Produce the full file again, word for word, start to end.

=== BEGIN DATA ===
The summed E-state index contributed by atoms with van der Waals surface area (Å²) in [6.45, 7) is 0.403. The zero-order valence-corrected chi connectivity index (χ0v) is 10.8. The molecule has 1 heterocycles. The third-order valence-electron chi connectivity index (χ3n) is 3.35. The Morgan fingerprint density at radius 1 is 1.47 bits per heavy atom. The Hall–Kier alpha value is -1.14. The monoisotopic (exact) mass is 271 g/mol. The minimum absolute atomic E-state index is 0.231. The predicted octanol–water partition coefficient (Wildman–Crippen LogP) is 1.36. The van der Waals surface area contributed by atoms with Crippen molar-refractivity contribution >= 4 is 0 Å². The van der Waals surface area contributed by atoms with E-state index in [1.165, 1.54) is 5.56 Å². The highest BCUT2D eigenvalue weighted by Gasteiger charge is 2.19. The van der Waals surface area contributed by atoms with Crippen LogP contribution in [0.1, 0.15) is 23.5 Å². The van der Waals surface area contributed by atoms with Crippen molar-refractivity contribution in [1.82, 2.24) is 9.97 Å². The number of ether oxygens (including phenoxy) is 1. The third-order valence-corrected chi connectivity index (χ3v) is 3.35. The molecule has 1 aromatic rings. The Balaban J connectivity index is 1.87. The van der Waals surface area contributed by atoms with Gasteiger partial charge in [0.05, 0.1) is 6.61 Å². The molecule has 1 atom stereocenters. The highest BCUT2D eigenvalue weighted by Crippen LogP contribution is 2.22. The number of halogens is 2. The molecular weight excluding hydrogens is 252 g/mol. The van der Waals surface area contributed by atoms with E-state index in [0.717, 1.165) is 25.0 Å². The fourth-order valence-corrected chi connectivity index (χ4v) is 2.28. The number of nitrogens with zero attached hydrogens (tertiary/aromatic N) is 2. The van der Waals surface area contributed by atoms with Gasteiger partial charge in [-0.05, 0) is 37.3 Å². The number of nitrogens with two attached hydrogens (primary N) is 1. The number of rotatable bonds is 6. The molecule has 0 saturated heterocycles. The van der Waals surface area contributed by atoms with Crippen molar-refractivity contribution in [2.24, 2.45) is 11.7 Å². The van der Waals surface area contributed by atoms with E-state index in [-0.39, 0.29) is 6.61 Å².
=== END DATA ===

The summed E-state index contributed by atoms with van der Waals surface area (Å²) in [6.45, 7) is 0.403. The zero-order valence-corrected chi connectivity index (χ0v) is 10.8. The molecule has 1 heterocycles. The third-order valence-electron chi connectivity index (χ3n) is 3.35. The Morgan fingerprint density at radius 1 is 1.47 bits per heavy atom. The Hall–Kier alpha value is -1.14. The monoisotopic (exact) mass is 271 g/mol. The minimum absolute atomic E-state index is 0.231. The predicted octanol–water partition coefficient (Wildman–Crippen LogP) is 1.36. The van der Waals surface area contributed by atoms with Crippen molar-refractivity contribution >= 4 is 0 Å². The van der Waals surface area contributed by atoms with E-state index in [1.165, 1.54) is 5.56 Å². The highest BCUT2D eigenvalue weighted by Gasteiger charge is 2.19. The van der Waals surface area contributed by atoms with Crippen LogP contribution in [0.1, 0.15) is 23.5 Å². The van der Waals surface area contributed by atoms with Crippen molar-refractivity contribution in [1.82, 2.24) is 9.97 Å². The number of ether oxygens (including phenoxy) is 1. The third-order valence-corrected chi connectivity index (χ3v) is 3.35. The molecule has 1 aromatic rings. The Balaban J connectivity index is 1.87. The van der Waals surface area contributed by atoms with Gasteiger partial charge in [0.05, 0.1) is 6.61 Å². The molecule has 1 atom stereocenters. The highest BCUT2D eigenvalue weighted by Crippen LogP contribution is 2.22. The number of halogens is 2. The molecular weight excluding hydrogens is 252 g/mol. The van der Waals surface area contributed by atoms with E-state index in [0.717, 1.165) is 25.0 Å². The fourth-order valence-corrected chi connectivity index (χ4v) is 2.28. The number of nitrogens with zero attached hydrogens (tertiary/aromatic N) is 2. The van der Waals surface area contributed by atoms with Gasteiger partial charge in [-0.05, 0) is 37.3 Å². The number of nitrogens with two attached hydrogens (primary N) is 1. The number of rotatable bonds is 6. The molecule has 0 saturated heterocycles. The van der Waals surface area contributed by atoms with Crippen molar-refractivity contribution in [2.24, 2.45) is 11.7 Å². The van der Waals surface area contributed by atoms with E-state index in [-0.39, 0.29) is 6.61 Å².